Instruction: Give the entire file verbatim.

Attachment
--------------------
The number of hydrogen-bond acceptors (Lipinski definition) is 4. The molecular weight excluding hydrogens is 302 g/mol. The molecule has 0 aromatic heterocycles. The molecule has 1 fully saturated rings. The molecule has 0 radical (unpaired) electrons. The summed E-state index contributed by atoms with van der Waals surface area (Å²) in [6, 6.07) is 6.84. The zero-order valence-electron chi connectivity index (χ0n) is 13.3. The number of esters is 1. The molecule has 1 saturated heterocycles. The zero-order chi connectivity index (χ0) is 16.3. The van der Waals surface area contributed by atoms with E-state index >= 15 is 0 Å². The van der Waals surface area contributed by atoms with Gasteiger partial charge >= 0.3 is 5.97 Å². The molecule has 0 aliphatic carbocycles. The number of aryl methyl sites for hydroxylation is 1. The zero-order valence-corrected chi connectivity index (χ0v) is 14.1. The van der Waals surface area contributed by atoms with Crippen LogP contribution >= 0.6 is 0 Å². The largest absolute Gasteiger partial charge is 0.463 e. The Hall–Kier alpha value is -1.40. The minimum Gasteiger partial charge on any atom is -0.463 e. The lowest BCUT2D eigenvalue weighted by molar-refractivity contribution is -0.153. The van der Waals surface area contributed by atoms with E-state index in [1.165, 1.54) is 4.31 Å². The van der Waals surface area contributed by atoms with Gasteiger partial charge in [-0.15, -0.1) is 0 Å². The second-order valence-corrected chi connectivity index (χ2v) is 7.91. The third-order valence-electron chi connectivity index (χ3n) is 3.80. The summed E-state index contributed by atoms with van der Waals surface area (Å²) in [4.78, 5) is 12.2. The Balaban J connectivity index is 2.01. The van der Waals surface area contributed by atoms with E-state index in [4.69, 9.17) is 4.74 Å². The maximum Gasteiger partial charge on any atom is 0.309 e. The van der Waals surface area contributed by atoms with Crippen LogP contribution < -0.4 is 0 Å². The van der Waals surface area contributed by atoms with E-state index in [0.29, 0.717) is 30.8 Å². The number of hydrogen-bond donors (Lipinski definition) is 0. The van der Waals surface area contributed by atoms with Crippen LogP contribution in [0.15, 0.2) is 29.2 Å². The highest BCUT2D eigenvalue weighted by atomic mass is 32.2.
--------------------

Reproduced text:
The number of hydrogen-bond acceptors (Lipinski definition) is 4. The molecular weight excluding hydrogens is 302 g/mol. The molecule has 0 aromatic heterocycles. The molecule has 1 fully saturated rings. The molecule has 0 radical (unpaired) electrons. The summed E-state index contributed by atoms with van der Waals surface area (Å²) in [6, 6.07) is 6.84. The zero-order valence-electron chi connectivity index (χ0n) is 13.3. The number of esters is 1. The molecule has 1 saturated heterocycles. The zero-order chi connectivity index (χ0) is 16.3. The van der Waals surface area contributed by atoms with E-state index >= 15 is 0 Å². The van der Waals surface area contributed by atoms with Gasteiger partial charge >= 0.3 is 5.97 Å². The molecule has 0 aliphatic carbocycles. The number of aryl methyl sites for hydroxylation is 1. The zero-order valence-corrected chi connectivity index (χ0v) is 14.1. The van der Waals surface area contributed by atoms with Crippen LogP contribution >= 0.6 is 0 Å². The largest absolute Gasteiger partial charge is 0.463 e. The Hall–Kier alpha value is -1.40. The minimum Gasteiger partial charge on any atom is -0.463 e. The lowest BCUT2D eigenvalue weighted by molar-refractivity contribution is -0.153. The van der Waals surface area contributed by atoms with E-state index in [1.165, 1.54) is 4.31 Å². The van der Waals surface area contributed by atoms with Gasteiger partial charge in [-0.15, -0.1) is 0 Å². The second-order valence-corrected chi connectivity index (χ2v) is 7.91. The third-order valence-electron chi connectivity index (χ3n) is 3.80. The summed E-state index contributed by atoms with van der Waals surface area (Å²) in [4.78, 5) is 12.2. The Balaban J connectivity index is 2.01. The van der Waals surface area contributed by atoms with E-state index in [4.69, 9.17) is 4.74 Å². The maximum Gasteiger partial charge on any atom is 0.309 e. The van der Waals surface area contributed by atoms with Crippen LogP contribution < -0.4 is 0 Å². The van der Waals surface area contributed by atoms with E-state index in [0.29, 0.717) is 30.8 Å². The number of hydrogen-bond donors (Lipinski definition) is 0. The van der Waals surface area contributed by atoms with Crippen LogP contribution in [0.15, 0.2) is 29.2 Å². The highest BCUT2D eigenvalue weighted by atomic mass is 32.2.